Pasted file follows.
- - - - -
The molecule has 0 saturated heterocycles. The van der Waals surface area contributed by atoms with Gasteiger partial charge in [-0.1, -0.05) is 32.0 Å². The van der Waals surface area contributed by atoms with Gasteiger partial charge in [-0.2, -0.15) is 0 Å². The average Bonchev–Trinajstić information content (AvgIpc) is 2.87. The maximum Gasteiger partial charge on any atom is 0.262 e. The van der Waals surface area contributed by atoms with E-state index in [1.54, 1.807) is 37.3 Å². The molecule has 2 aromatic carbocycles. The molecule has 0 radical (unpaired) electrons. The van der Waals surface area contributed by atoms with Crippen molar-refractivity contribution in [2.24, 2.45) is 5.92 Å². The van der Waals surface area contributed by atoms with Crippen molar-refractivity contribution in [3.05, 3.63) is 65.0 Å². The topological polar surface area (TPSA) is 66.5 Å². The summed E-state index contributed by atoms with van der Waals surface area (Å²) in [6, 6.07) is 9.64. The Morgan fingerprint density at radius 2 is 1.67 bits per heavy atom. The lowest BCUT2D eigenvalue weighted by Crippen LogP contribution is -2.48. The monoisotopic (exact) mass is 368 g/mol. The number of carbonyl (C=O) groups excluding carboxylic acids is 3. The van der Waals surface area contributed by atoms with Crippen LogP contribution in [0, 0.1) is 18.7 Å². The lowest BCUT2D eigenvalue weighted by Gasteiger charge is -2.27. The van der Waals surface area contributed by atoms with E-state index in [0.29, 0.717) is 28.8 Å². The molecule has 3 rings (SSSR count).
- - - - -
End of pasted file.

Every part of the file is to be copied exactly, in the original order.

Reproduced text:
The molecule has 0 saturated heterocycles. The van der Waals surface area contributed by atoms with Gasteiger partial charge in [-0.1, -0.05) is 32.0 Å². The van der Waals surface area contributed by atoms with Gasteiger partial charge in [-0.2, -0.15) is 0 Å². The average Bonchev–Trinajstić information content (AvgIpc) is 2.87. The maximum Gasteiger partial charge on any atom is 0.262 e. The van der Waals surface area contributed by atoms with E-state index in [1.54, 1.807) is 37.3 Å². The molecule has 2 aromatic carbocycles. The molecule has 0 radical (unpaired) electrons. The van der Waals surface area contributed by atoms with Crippen molar-refractivity contribution in [2.24, 2.45) is 5.92 Å². The van der Waals surface area contributed by atoms with Crippen molar-refractivity contribution in [3.05, 3.63) is 65.0 Å². The topological polar surface area (TPSA) is 66.5 Å². The summed E-state index contributed by atoms with van der Waals surface area (Å²) in [6, 6.07) is 9.64. The Morgan fingerprint density at radius 2 is 1.67 bits per heavy atom. The lowest BCUT2D eigenvalue weighted by Crippen LogP contribution is -2.48. The monoisotopic (exact) mass is 368 g/mol. The number of carbonyl (C=O) groups excluding carboxylic acids is 3. The van der Waals surface area contributed by atoms with Crippen LogP contribution in [0, 0.1) is 18.7 Å². The lowest BCUT2D eigenvalue weighted by Gasteiger charge is -2.27. The van der Waals surface area contributed by atoms with E-state index in [0.29, 0.717) is 28.8 Å². The molecule has 3 rings (SSSR count).